Re: What about the cost of upgrading ?
The only reason companies "need" access to source code is either:
1. Because the business processes are too closely coupled to the original software;
2. You have important data stored in the software in a proprietary format.
(1) is a management incompetence problem that has nothing to do with the software and everything to do with your company's management, who have clearly failed to identify this rather obvious single point of failure. Placing so much responsibility for your business' continuation on the shoulders of a third party is never a good plan. Managers need to be asking just one question to avoid such situations: "What happens if [$ENTITY] is wiped out overnight by, say, flooding, fire, or being hit by a bus?" If the answer to that question is "Oh sh!t, we're f*cked!", you need to do something about it. Now.
(2) Is an Open Standards problem. Store your data in a standard format for which adequate documentation exists.
Note that in neither case is the correct answer: "we need access to the source code!" If I'm relying upon the services of ISVs, why in blazes would I keep expert programmers on my payroll? If I get source code access, what am I supposed to do with it? Print it out and use it to decorate my offices? Give it to another ISV and just go through the same dangerous cycle again? If the software were that important to my business' core operations, my business deserves to go under.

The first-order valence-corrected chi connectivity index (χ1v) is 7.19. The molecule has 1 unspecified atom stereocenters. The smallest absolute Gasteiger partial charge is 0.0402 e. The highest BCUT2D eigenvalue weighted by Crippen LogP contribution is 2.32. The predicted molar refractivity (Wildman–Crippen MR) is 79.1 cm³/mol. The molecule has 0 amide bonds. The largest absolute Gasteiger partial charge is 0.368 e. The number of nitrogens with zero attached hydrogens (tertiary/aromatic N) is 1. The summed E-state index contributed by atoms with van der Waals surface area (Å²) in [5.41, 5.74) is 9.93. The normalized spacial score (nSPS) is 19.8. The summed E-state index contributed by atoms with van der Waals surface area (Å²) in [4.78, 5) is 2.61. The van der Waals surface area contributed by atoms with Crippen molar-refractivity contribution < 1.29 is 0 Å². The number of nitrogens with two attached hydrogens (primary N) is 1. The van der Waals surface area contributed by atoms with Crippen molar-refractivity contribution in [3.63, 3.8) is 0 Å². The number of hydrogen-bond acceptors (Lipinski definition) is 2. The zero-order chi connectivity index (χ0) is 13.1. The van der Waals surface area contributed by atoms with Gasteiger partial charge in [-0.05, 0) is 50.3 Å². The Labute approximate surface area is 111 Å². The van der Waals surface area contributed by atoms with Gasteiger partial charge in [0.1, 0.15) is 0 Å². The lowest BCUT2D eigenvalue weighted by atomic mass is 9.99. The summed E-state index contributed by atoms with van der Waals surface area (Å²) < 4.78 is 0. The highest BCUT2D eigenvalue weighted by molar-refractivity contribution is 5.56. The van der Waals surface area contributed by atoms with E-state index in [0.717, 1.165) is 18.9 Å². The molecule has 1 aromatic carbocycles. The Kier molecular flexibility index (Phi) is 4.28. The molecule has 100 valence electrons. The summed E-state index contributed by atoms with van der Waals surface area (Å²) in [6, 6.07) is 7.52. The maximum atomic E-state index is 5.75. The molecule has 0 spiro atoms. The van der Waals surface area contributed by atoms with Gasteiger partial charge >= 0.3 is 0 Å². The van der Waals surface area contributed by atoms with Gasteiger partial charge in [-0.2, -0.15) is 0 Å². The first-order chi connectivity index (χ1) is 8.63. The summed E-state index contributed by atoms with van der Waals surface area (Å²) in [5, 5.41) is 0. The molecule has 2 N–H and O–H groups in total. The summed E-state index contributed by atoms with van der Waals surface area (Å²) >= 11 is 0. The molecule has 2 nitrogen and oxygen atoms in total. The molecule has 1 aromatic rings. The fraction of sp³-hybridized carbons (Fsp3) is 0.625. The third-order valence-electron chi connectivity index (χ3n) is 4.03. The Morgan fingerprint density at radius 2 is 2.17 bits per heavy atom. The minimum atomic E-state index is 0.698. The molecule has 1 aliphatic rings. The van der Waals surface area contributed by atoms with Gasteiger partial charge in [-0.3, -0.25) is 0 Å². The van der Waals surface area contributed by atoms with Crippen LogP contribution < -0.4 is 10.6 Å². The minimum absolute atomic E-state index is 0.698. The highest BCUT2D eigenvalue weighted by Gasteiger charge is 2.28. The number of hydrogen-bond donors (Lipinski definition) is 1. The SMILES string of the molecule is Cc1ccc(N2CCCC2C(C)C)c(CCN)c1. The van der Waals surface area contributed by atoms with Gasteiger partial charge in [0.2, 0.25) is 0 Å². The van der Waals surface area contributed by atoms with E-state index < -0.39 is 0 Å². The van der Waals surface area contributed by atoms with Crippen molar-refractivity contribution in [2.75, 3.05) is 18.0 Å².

Businesses are a form of machine and require good design and engineering just as much as any software does. Any component of your business that is fundamental and crucial to its continued operations requires one of two approaches:
1. Do it in-house.
2. ONLY if there is a healthy market with multiple suitable ISVs, so that you always have the option to just switch to another ISV, should you opt for a third-party solution. Even so, a key element in the contract should be that said ISV supports open data format standards, so there is no vendor lock-in.
It's not that hard.